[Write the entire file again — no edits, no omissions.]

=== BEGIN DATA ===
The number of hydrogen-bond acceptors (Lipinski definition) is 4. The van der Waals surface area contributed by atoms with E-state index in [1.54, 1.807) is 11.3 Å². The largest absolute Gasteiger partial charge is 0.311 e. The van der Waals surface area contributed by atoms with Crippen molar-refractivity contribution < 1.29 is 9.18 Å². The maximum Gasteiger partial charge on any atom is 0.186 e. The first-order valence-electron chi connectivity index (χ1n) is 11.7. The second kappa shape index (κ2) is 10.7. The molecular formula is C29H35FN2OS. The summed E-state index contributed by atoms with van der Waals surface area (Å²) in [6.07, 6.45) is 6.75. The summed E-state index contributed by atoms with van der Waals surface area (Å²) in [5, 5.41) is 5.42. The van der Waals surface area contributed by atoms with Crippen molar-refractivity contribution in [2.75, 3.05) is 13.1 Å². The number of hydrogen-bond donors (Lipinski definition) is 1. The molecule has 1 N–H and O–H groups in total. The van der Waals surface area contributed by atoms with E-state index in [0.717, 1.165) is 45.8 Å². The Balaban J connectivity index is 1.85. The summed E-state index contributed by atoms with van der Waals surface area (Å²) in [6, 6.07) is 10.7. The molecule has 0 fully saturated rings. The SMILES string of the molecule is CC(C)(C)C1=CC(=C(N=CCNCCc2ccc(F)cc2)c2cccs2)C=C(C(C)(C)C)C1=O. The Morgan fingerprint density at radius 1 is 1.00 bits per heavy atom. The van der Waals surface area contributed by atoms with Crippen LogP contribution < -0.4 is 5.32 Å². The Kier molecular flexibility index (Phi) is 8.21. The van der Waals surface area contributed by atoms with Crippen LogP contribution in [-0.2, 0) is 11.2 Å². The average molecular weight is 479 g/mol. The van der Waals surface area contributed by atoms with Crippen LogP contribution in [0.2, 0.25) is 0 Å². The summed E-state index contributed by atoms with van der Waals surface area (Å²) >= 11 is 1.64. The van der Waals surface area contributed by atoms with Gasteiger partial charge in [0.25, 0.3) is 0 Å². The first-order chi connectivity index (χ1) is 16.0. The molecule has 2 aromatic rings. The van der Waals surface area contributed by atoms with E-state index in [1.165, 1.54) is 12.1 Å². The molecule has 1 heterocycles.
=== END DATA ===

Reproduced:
The number of hydrogen-bond acceptors (Lipinski definition) is 4. The van der Waals surface area contributed by atoms with E-state index in [1.54, 1.807) is 11.3 Å². The largest absolute Gasteiger partial charge is 0.311 e. The van der Waals surface area contributed by atoms with Crippen molar-refractivity contribution < 1.29 is 9.18 Å². The maximum Gasteiger partial charge on any atom is 0.186 e. The first-order valence-electron chi connectivity index (χ1n) is 11.7. The second kappa shape index (κ2) is 10.7. The molecular formula is C29H35FN2OS. The summed E-state index contributed by atoms with van der Waals surface area (Å²) in [6.07, 6.45) is 6.75. The summed E-state index contributed by atoms with van der Waals surface area (Å²) in [5, 5.41) is 5.42. The van der Waals surface area contributed by atoms with Crippen molar-refractivity contribution in [2.75, 3.05) is 13.1 Å². The number of hydrogen-bond donors (Lipinski definition) is 1. The molecule has 1 N–H and O–H groups in total. The van der Waals surface area contributed by atoms with E-state index in [0.717, 1.165) is 45.8 Å². The Balaban J connectivity index is 1.85. The summed E-state index contributed by atoms with van der Waals surface area (Å²) in [6, 6.07) is 10.7. The molecule has 0 fully saturated rings. The SMILES string of the molecule is CC(C)(C)C1=CC(=C(N=CCNCCc2ccc(F)cc2)c2cccs2)C=C(C(C)(C)C)C1=O. The Morgan fingerprint density at radius 1 is 1.00 bits per heavy atom. The van der Waals surface area contributed by atoms with Crippen LogP contribution < -0.4 is 5.32 Å². The Kier molecular flexibility index (Phi) is 8.21. The van der Waals surface area contributed by atoms with Crippen LogP contribution in [-0.2, 0) is 11.2 Å². The average molecular weight is 479 g/mol. The van der Waals surface area contributed by atoms with Crippen LogP contribution in [0.2, 0.25) is 0 Å². The summed E-state index contributed by atoms with van der Waals surface area (Å²) >= 11 is 1.64. The van der Waals surface area contributed by atoms with Gasteiger partial charge in [0.25, 0.3) is 0 Å². The first-order chi connectivity index (χ1) is 16.0. The molecule has 2 aromatic rings. The van der Waals surface area contributed by atoms with E-state index in [1.165, 1.54) is 12.1 Å². The molecule has 1 heterocycles.